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A plan to help finance what will likely become mandatory power plant upgrades to withstand more extreme weather in the wake of the February power crisis received preliminary approval in the Texas House on Monday.
The failure of power plants to produce power during very cold temperatures was a major cause of the February power outages in Texas that left more than 4.8 million customers without electricity for days and caused more than 100 deaths. Natural gas plants shutting down or reducing electricity production due to cold weather was the most significant source of outages, according to an analysis by the Electric Reliability Council of Texas, which manages the grid that covers much of the state.
“We are looking forward to make sure these things don’t happen again,” Huberty said. “We can’t shut the Texas economy down by losing power and losing lives. That can never happen again.”
Modeled after the state’s water infrastructure fund, House Bill 2000 and the corresponding House Joint Resolution 2 would allocate $2 billion of state funds to help finance what could be expensive — and likely mandatory — upgrades to power plants in Texas to withstand more extreme weather conditions by providing electricity generators with access to grants and low-cost loans for the projects. House Joint Resolution 2 was also advanced in a 126-18 vote.
Most power plants in Texas are not built to withstand very cold weather and experts have said that retrofitting plants will be more costly and difficult than building weatherized plants in the first place. Still, it is technically and economically possible, energy experts have told the Tribune, depending on the type of weatherization the state may eventually mandate.
Concerned that a mandate to upgrade would cause companies or municipalities to shut down power plants and further reduce the state’s available power supply, lawmakers sought a way to provide a financial boost to the effort.
A State Utilities Reliability Fund (SURF) and the State Utilities Reliability Revenue Fund — modeled after the state’s existing funds for water infrastructure projects — would be created by Huberty’s proposed constitutional amendment and corresponding bill. The plan would need to be approved by voters in November if passed by two-thirds of the Texas House and Senate because it alters the state’s constitution.
In 2013, the Legislature created the State Water Implementation Fund for Texas, known as SWIFT, by allocating $2 billion from Texas’ economic stabilization fund, better known as the “rainy day” fund. It offers subsidies and help with low-cost loans for municipal water infrastructure projects, said Rebecca Trevino, chief financial officer of the Texas Water Development Board, which is charged with managing the fund.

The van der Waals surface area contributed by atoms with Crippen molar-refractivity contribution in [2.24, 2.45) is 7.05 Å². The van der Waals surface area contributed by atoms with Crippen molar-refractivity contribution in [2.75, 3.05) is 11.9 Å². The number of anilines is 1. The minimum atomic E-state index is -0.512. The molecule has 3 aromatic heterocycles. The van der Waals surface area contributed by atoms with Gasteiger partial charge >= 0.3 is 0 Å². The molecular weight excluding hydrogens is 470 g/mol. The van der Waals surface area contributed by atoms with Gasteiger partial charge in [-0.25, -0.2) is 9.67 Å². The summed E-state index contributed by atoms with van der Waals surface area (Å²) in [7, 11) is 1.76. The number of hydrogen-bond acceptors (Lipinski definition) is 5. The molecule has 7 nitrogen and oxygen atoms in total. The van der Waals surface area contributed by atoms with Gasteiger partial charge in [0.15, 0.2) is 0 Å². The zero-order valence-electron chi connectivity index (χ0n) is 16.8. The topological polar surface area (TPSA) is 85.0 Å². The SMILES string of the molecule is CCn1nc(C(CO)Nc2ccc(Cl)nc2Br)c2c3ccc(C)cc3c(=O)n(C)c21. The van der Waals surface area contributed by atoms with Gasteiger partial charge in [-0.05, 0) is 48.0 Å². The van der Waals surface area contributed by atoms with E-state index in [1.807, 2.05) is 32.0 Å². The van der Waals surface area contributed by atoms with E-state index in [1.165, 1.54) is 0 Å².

The “SURF” fund would function similarly, but instead of offering the low-cost loans and grants to municipalities, the fund would also offer those financing tools to for-profit power generation companies and others to upgrade plants to withstand more extreme weather conditions.
An amendment by Rep. Erin Zwiener, D-Driftwood, which was adopted, would allow the fund to be used for projects that also reduce electricity demand on the grid. For example, she said, a grocery chain could apply for money to make upgrades that would allow it to shut down all power except for freezers in the event of an emergency.
“We need to guarantee that the state will support projects to weatherize facilities,” Huberty said during a discussion on the plan in the House State Affairs Committee on March 23. He complained that lawmakers should have created something like this a decade ago, when a similar winter storm put the state’s electric grid in crisis. “This is something we had an opportunity to address in 2011 and we just didn’t.”
But some Democrats opposed giving public money to private companies. State Rep. Jon Rosenthal, D-Houston, called it a “giveaway of public money” and proposed an amendment that would have limited the aid to loans instead of grants. That amendment failed.
The bill was amended on the House floor on Monday to prevent power companies from using the fund to build additional power plants, despite early support for that idea in committee.
But with Berkshire Hathaway Energy’s $8.3 billion plan to build 10 new natural gas power plants across the state facing growing criticism from energy companies and lawmakers alike, a proposal to use public funds to finance new power plants has faced increasing opposition for what critics say would undermine Texas’ deregulated electricity market.
“This bill has nothing to do with generation,” Huberty said. “This money is not available for somebody to come in to try to raid a fund for profit. We’re trying to protect our grid is what we’re trying to do.”